Now turning to guidance. Let me start by sharing our assumptions as we think about Q2. First, our guidance assumes continuing momentum in our existing global football business in addition to a strong launch for EA SPORTS FC late in the quarter. Second, we are taking a more measured approach for Apex Legends as the teams applies learnings from Season 17 and introduces new modes of play across various markets. Third, we plan to heavily invest ahead of the launch of the fan platform for the global football community, EA SPORTS FC. And finally, as a reminder, net of hedges relative to last year, we continue to expect FX headwinds. As a result of these assumptions, we expect Q2 net bookings of $1.7 billion to $1.8 billion, down 3% to up 3%, or down 2% to up 4% in constant currency.

For the second quarter, we expect GAAP net revenue of $1.825 billion to $1.925 billion, and cost of revenue to be $430 million to $450 million. We expect GAAP operating expenses in Q2 to be between $1.11 billion and $1.12 billion, up 9% to 10%, driven by marketing investment noted earlier. And we expect earnings per share to be approximately $0.72 to $0.89.

Now, turning to the full year. We are reaffirming our full year net bookings guidance range of $7.3 billion to $7.7 billion, roughly flat to up 5%, or up 1% to up 6% in constant currency. We are revising our GAAP operating expenses guidance to $4.25 billion to $4.37 billion, driven largely by reductions in stock-based compensation. As a result, our earnings per share guidance range is now $3.42 to $3.92. We are reaffirming our guidance for our other full year metrics. We expect operating cash flow of $1.7 billion to $1.9 billion and capital expenditures of around $275 million, which would deliver free cash flow of about $1.4 billion to $1.6 billion.

To conclude, our strong first quarter is a testament to our incredible brands, our evergreen live services, and our ability to deliver compelling entertainment to hundreds of millions of players around the world. As we make progress around aligning our teams behind our biggest long-term opportunities, we will continue to stay focused, disciplined, and agile to deliver multi-year growth.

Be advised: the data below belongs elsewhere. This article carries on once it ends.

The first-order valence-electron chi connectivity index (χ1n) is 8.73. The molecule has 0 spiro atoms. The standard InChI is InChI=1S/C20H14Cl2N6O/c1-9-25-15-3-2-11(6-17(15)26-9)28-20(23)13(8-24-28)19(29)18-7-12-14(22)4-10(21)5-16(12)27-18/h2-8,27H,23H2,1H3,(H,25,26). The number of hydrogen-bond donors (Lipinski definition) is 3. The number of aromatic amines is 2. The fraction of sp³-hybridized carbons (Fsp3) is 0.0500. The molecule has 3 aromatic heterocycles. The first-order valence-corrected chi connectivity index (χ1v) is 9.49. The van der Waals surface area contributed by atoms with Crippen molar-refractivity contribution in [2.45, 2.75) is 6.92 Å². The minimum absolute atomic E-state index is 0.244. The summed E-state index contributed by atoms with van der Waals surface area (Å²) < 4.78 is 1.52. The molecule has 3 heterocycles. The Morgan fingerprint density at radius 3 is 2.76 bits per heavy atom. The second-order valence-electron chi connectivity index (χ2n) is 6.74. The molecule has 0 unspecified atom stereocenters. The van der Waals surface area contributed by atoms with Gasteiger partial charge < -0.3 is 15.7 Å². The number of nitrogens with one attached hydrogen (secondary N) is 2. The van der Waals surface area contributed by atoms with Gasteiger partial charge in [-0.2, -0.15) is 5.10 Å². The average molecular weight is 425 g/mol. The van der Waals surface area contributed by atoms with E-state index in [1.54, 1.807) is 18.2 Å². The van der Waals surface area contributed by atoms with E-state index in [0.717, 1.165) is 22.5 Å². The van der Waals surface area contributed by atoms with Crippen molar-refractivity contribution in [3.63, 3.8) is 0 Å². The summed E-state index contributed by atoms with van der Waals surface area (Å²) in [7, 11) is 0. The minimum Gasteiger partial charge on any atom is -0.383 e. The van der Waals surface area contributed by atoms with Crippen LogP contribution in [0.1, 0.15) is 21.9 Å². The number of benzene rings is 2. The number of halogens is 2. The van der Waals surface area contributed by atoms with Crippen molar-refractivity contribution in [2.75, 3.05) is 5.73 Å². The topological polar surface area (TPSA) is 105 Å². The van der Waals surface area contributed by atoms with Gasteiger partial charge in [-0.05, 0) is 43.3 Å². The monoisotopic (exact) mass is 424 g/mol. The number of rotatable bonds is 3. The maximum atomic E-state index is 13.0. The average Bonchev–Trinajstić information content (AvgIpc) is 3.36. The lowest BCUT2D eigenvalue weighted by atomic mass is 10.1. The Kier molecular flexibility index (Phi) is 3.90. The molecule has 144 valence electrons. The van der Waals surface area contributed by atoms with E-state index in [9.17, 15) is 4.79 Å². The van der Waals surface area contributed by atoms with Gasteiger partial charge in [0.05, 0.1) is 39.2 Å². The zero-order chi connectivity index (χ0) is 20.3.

Now, I'll hand the call back to Andrew.

Andrew Wilson
Chairman and Chief Executive Officer at Electronic Arts

Thanks, Stuart. EA is set to launch some of the world's most anticipated and celebrated games and experiences. At a time when our growing global community are choosing games as their first form of entertainment and primary way to stay connected with friends through shared fandom, the value and opportunity of creating interactive entertainment has never been greater.

With our exceptional teams, an unrelenting commitment to execution, our world-class IP, and technological advancements that will accelerate and expand our ability to deliver new levels of creativity and innovation, EA is building towards incredible growth in the years to come.

Now, Stuart, Laura and I are here for your questions.

Questions and Answers

Operator

[Operator Instructions] Our first question comes from the line of Eric Sheridan with Goldman Sachs. Your line is open.

Eric Sheridan
Analyst at The Goldman Sachs Group

Thanks so much for taking the questions. When we look at the mobile performance in the quarter, I wanted to get your perspective on where we are in the cycle of recovery in mobile more broadly. Obviously, mobile was an area that struggled as we moved out of the pandemic and dealt with some of the challenges from the IDFA headwinds from Apple's privacy changes. And as we get deeper into 2023 and you think about growth and investing behind mobile into 2024 calendar, just more interested in how your perspectives have changed about mobile as part of the broader mix of the portfolio. Thanks.

Andrew Wilson
Chairman and Chief Executive Officer at Electronic Arts

Thanks, Eric. Let me take the first part of that, and then I'll hand-off to Stuart. I think that we have always believed that mobile is an incredibly valuable platform for us, not just in the context of being the world's largest gaming platform and our ability to generate return from blockbuster IP that is mobile native, but also our ability to use mobile as a tool for acquiring new users to our broader ecosystems of play. And you're seeing that happen around what will be FC later this year, what is currently FIFA and what will be FC later in this year. And we're also starting to see that as we build out towards other blockbuster ecosystems around our biggest IP.